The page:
Despite this promise, the experiment was not a success. The ARAPAHO installation, on loan from the US Navy, was not of high quality and would not have fared well in South Atlantic conditions, even in the Mediterranean, there were problems. Design faults meant the system was not watertight and the landing pad surface was so coarse, it resulted in a great deal of aircraft tire damage. A short tour to the Falkland Islands was followed by decommissioning of the ARAPAHO equipment and sales of the vessel back to the MoD. She ran aground in 1995 and was scrapped at Alang, India, in 1998.

Contender Bezant was utilised as an aircraft transport, ferrying helicopters and Harriers south to the Falkland Islands.

Following purchase by the MoD in 1985 for £13million she was converted to an aviation training ship at the shipyard of Harland & Wolff, Belfast, with the addition of extended accommodation, a flight deck, aircraft lifts and naval radar and communications suites. A Primary Casualty Receiving Facility was added before Argus was sent to participate in the 1991 Gulf War.  Another role of RFA Argus is that of RORO vehicle transport with vehicles carried in the hangar and on the flight deck, a role she performed in support of United Nations operations in the former Yugoslavia.  During the 2003 invasion of Iraq, Argus was again present in the Persian Gulf as an offshore hospital for coalition troops, earning the nickname “BUPA Baghdad”. Most famously, RFA Argus participated in OP GRITROCK, the UK’s response to the Ebola outbreak in Sierra Leone, and of course, a star turn in the Brad Pitt film, World War Z.

RFA Diligence is another veteran of 1982, taken up from trade as the MV Stena Inspector. After providing extensive support to the task force she was retained by the MoD in 1983 and additional forward repair facilities were added. She received an extensive refit in 2007 and is now awaiting disposal.

RFA Diligence and Argus have given the UK sterling service.

The Malaysian Navy converted the Malaysian International Shipping Corporation (MISC) Bunga Mas Lima into an auxiliary patrol ship, equipped with a helicopter pad and hangar, small boat handling systems and personnel accommodation for seventy.

The Bunga Mas Lima (BM5) has achieved some success in the counter-piracy role. Another vessel, the Bunga Mas Enam (BM6), was also been converted, rescuing the MT Bunga Laurel from Somali pirates in 2013. Both vessels are owned and crewed by MISC but the security personnel and aircrew are from the Malaysian Armed Forces (MAF). The Malaysian MoD has published an excellent overview of OP FAJAR, their efforts to combat pirate activity in the Gulf of Aden and the Indian Ocean, click here to read.

Both are still in service.

The SeaOwl Group have an offshore platform supply vessel converted for maritime security and aviation training. It has a frigate sized helicopter landing platform, a containerised aviation planning facility and a close combat module for board and search training. They also use the VN Partisan for target drone deployment and recovery, the French Navy’s (ALFAN – Amiral Commandant de la Force d’Action Naval) make extensive use of the SeaOwl VN Partisan.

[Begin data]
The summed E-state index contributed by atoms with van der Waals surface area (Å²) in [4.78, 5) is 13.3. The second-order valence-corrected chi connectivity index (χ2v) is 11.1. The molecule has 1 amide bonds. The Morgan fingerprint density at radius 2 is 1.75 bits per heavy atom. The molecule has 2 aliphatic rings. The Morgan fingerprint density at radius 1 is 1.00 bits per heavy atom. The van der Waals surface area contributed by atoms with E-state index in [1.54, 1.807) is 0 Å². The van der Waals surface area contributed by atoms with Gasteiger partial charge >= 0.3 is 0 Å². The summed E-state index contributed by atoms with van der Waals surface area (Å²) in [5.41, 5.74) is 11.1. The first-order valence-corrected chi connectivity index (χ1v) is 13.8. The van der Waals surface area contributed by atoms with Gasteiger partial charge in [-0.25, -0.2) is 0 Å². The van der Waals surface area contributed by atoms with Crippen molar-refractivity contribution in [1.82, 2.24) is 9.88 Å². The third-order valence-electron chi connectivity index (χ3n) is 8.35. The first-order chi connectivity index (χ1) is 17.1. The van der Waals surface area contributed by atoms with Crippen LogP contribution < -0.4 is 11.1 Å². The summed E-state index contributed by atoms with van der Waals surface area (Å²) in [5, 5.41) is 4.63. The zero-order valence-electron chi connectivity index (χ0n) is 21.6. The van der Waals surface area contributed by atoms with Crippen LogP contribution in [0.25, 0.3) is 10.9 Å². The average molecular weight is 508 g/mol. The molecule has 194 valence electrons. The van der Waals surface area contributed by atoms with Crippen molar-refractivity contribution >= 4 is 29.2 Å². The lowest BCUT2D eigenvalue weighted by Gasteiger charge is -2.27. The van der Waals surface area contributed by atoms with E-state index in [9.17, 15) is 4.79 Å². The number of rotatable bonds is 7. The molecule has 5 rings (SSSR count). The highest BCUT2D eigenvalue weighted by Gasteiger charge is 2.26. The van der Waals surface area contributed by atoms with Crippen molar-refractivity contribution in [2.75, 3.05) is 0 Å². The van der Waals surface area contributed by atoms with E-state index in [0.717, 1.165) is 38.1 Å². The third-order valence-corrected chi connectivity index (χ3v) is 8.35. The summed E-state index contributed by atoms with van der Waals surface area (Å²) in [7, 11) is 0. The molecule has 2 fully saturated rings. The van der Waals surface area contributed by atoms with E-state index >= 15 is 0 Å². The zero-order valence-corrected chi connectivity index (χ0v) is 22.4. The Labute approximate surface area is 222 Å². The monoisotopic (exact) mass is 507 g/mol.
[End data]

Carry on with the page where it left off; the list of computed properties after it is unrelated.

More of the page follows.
After what seemed like an age, the replacement for HMS Endurance (Antarctic Patrol Ship) was announced in 2001. The name HMS Protector has previously been used for many ships, but the last was also an Antarctic Patrol Vessel. The replacement was polar research and subsea support vessel called MV Polarbjørn (Polar Bear).

MV Polarbjørn

The Polar Bear was a mere 10 years old at the time, smaller than the Endurance and without a helicopter hangar. She was owned by CG Rieber Shipping, previously operating on the spot market. HMS Protector is also equipped with a survey motorboat, Pacific 22 rigid inflatable boats, landing craft, three all-terrain vehicles and three quad bikes, complete with trailers.

The Royal Australian Navy (RAN) also purchased a similar vessel, the Skandi Bergen, for just under £64 million. She was renamed the Ocean Shield and served until handed over to the Australian Border Force. The Royal New Zealand Navy took an unusual hybrid approach with the Multi-Role Vessel (MRV) HMNZS Canterbury. She is not a conversion, but a new build based on an Irish Sea ferry called the Ben-My-Chree. Construction was a relatively modest £60 million but doubts about seaworthiness were soon confirmed and a series of modifications were made to address them, these costing approximately £40 million.

The UK has also used the SD for non-conventional uses, allegedly!

A more recent conversion example is the MV Cragside, a $73 million conversation and time charter.

The vessel shall serve host to fifty (50) Sponsor personnel with the ability to surge to an additional one hundred and fifty-seven (157) support personnel, for a total of two hundred and seven (207) Sponsor personnel, within twenty-four (24) hour notice.

Modifications included;

Flight Deck. The Contractor shall provide helicopter facilities with the ability to simultaneously launch/recover two (2) MH-60 class or one (1) CH-53E class helicopter with clear, unobstructed vertical airspace. Helicopter facilities shall comply with the requirements of US Coast Guard Navigation and Vessel Inspection Circular No. 9-81 for day and night landings with instrument meteorological conditions (IMC) for the following aircraft: MH6, AH6, MH47G, MH60K, MH60L, MH60M, UH60L, CH47 D-F, OH58D, AH64 A-D, MV/CV 22, HH60H, HH60J-T, SH60 B-F, MH60R, MH60S, and the MH53E.